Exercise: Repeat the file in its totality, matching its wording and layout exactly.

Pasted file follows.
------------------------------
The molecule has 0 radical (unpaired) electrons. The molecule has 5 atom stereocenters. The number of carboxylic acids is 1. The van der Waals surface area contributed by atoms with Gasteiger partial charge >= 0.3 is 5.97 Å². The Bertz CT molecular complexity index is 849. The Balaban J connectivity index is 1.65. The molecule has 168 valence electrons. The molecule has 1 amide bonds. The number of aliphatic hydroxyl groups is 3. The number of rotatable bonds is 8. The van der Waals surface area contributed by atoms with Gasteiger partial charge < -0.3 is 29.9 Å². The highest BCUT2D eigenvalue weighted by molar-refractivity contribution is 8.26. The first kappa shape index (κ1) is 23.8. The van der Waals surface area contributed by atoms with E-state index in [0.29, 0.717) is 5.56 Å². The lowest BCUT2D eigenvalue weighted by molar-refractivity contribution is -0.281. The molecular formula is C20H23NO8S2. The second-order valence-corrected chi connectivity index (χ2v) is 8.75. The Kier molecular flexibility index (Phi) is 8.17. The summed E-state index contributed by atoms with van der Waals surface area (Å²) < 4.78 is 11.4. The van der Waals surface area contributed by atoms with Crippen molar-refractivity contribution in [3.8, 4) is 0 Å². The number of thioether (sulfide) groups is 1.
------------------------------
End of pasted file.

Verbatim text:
The molecule has 0 radical (unpaired) electrons. The molecule has 5 atom stereocenters. The number of carboxylic acids is 1. The van der Waals surface area contributed by atoms with Gasteiger partial charge >= 0.3 is 5.97 Å². The Bertz CT molecular complexity index is 849. The Balaban J connectivity index is 1.65. The molecule has 168 valence electrons. The molecule has 1 amide bonds. The number of aliphatic hydroxyl groups is 3. The number of rotatable bonds is 8. The van der Waals surface area contributed by atoms with Gasteiger partial charge < -0.3 is 29.9 Å². The highest BCUT2D eigenvalue weighted by molar-refractivity contribution is 8.26. The first kappa shape index (κ1) is 23.8. The van der Waals surface area contributed by atoms with E-state index in [0.29, 0.717) is 5.56 Å². The lowest BCUT2D eigenvalue weighted by molar-refractivity contribution is -0.281. The molecular formula is C20H23NO8S2. The second-order valence-corrected chi connectivity index (χ2v) is 8.75. The Kier molecular flexibility index (Phi) is 8.17. The summed E-state index contributed by atoms with van der Waals surface area (Å²) < 4.78 is 11.4. The van der Waals surface area contributed by atoms with Crippen molar-refractivity contribution in [3.8, 4) is 0 Å². The number of thioether (sulfide) groups is 1.